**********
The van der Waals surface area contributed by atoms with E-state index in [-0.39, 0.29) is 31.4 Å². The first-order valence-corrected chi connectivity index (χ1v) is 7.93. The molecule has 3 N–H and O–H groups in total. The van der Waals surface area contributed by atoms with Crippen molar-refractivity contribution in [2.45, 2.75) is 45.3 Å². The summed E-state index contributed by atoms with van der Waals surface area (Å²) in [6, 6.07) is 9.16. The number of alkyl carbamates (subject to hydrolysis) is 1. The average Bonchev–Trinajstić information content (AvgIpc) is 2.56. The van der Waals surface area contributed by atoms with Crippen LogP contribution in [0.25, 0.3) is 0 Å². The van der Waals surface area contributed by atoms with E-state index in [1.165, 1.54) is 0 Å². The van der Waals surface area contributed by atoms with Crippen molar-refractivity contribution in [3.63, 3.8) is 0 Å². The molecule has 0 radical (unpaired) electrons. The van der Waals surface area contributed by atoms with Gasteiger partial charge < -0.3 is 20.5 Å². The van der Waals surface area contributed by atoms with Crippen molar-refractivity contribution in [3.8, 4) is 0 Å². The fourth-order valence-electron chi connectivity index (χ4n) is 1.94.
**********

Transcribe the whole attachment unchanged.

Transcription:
The van der Waals surface area contributed by atoms with E-state index in [-0.39, 0.29) is 31.4 Å². The first-order valence-corrected chi connectivity index (χ1v) is 7.93. The molecule has 3 N–H and O–H groups in total. The van der Waals surface area contributed by atoms with Crippen molar-refractivity contribution in [2.45, 2.75) is 45.3 Å². The summed E-state index contributed by atoms with van der Waals surface area (Å²) in [6, 6.07) is 9.16. The number of alkyl carbamates (subject to hydrolysis) is 1. The average Bonchev–Trinajstić information content (AvgIpc) is 2.56. The van der Waals surface area contributed by atoms with Crippen LogP contribution in [0.25, 0.3) is 0 Å². The van der Waals surface area contributed by atoms with E-state index in [1.165, 1.54) is 0 Å². The van der Waals surface area contributed by atoms with Crippen molar-refractivity contribution in [3.63, 3.8) is 0 Å². The molecule has 0 radical (unpaired) electrons. The van der Waals surface area contributed by atoms with Gasteiger partial charge < -0.3 is 20.5 Å². The van der Waals surface area contributed by atoms with Crippen molar-refractivity contribution in [3.8, 4) is 0 Å². The fourth-order valence-electron chi connectivity index (χ4n) is 1.94.